The origins of the disease, which is believed to have spread across three-quarters of Tasmania, are mysterious, although initial theories that it was caused by a virus have been discounted. Some scientists believe that it started with rogue cancer cells in a single devil.

What is alarming is that it is not only fatal, but highly contagious, apparently communicated mouth-to-mouth during fights between the snarling, cantankerous creatures.

Those confrontations are generally over food. Tasmanian devils - the world's largest carnivorous marsupial - live to eat, and will take a bite out of just about anything they encounter in the forests. They have been known to consume an entire horse carcass, eating skin, bones and flesh, and leaving behind only the metal shoes.

Greediness and aggression are very much part of Taz's make-up too, for the cartoon character that is now riding to the devil's aid is just as unlovable as the native animal. Taz's most striking feature is a large mouth surrounded by sharp teeth that resemble chainsaws. When he appears on screen, the other animals - all of them a potential next meal - flee in terror. Only the lure of an attractive female devil can divert him from his quest to satisfy his ravenous appetite.

Taz made his first screen appearance in 1954 in Devil May Hare, a short cartoon in which he unsuccessfully stalked Bugs Bunny. The head of the animation studio, producer Edward Selzer, found him "too obnoxious", and ordered his creator, Robert McKimson, to scrap him. But Taz found an unexpected ally in Jack Warner, the Warner Bros mogul, who demanded to know why he had disappeared. Taz was swiftly resurrected, and appeared in five shorts - including Ducking the Devil (where he was pitted against Daffy Duck) and Bedevilled Rabbit - before the animation studio closed in 1964. He remained a cult favourite for many cartoon lovers, and acquired new fans when the films were syndicated on television.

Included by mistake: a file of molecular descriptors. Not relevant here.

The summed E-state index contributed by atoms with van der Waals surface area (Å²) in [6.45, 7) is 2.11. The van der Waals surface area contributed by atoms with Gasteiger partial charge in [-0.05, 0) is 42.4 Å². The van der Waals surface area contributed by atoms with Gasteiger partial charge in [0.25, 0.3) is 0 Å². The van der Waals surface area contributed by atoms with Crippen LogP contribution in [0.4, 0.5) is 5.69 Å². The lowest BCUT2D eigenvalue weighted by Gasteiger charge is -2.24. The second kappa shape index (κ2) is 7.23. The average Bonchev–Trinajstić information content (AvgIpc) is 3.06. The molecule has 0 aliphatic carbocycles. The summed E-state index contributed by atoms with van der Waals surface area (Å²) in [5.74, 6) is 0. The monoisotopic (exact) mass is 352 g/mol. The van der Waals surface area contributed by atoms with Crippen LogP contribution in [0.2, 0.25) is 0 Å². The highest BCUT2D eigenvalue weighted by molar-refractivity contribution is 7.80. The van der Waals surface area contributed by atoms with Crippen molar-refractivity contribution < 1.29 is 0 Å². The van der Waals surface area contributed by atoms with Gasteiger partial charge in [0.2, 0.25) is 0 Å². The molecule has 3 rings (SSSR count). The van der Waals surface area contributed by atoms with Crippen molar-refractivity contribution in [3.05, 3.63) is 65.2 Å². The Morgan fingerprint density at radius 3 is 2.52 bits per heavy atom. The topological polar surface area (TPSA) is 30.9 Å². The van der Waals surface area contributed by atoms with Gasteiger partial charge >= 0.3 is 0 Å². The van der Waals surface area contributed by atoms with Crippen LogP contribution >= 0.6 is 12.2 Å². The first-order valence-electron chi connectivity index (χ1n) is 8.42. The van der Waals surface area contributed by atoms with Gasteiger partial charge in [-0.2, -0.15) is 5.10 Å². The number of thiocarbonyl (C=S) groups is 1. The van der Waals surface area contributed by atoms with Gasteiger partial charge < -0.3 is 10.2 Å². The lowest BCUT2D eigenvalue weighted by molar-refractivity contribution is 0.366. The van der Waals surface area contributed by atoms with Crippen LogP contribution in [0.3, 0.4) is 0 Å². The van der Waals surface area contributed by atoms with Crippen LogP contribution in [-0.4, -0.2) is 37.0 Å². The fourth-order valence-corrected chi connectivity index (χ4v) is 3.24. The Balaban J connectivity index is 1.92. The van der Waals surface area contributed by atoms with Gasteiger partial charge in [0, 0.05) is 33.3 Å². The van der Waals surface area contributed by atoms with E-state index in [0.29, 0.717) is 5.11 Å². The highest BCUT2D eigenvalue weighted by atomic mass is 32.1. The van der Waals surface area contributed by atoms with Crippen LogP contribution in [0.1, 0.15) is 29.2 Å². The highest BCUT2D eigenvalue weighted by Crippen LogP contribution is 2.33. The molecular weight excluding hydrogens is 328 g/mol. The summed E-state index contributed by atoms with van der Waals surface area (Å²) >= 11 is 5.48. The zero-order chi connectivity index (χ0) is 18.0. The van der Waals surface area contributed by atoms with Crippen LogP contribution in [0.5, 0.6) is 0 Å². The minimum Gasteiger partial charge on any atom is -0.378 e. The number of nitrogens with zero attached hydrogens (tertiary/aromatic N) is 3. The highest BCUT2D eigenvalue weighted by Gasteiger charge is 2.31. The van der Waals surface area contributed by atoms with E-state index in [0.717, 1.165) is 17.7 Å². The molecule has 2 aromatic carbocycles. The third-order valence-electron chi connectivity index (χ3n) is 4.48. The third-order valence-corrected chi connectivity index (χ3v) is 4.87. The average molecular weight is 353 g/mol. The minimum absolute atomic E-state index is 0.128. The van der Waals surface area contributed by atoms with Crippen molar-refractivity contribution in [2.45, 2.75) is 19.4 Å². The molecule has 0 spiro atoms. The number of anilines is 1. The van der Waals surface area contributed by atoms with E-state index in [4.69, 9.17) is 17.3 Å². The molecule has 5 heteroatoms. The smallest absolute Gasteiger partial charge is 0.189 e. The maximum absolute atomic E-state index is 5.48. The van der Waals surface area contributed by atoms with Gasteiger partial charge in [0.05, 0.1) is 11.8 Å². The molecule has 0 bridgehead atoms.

In 1991 he was even given his own show, Taz-mania, in which he played a recalcitrant teenager with a family and a job as a porter at the Hotel Tasmania.

With his habit of spinning like a tornado and his propensity to eat everything in his path, edible or not, Taz is still one of the best-loved cartoon characters.

Whether he can play a meaningful role in the battle to save the creature on which he was based remains to be seen. The Tasmanian devil was formally listed as a vulnerable species last week under the state's threatened species legislation. But the virulent disease continues to spread at an alarming rate, and remains incurable.

Inevitably, there have been recriminations. The first case of the disease was discovered in 1995. However, it was not until eight years later that the seriousness of the problem was properly acknowledged and the state government allocated funds for research.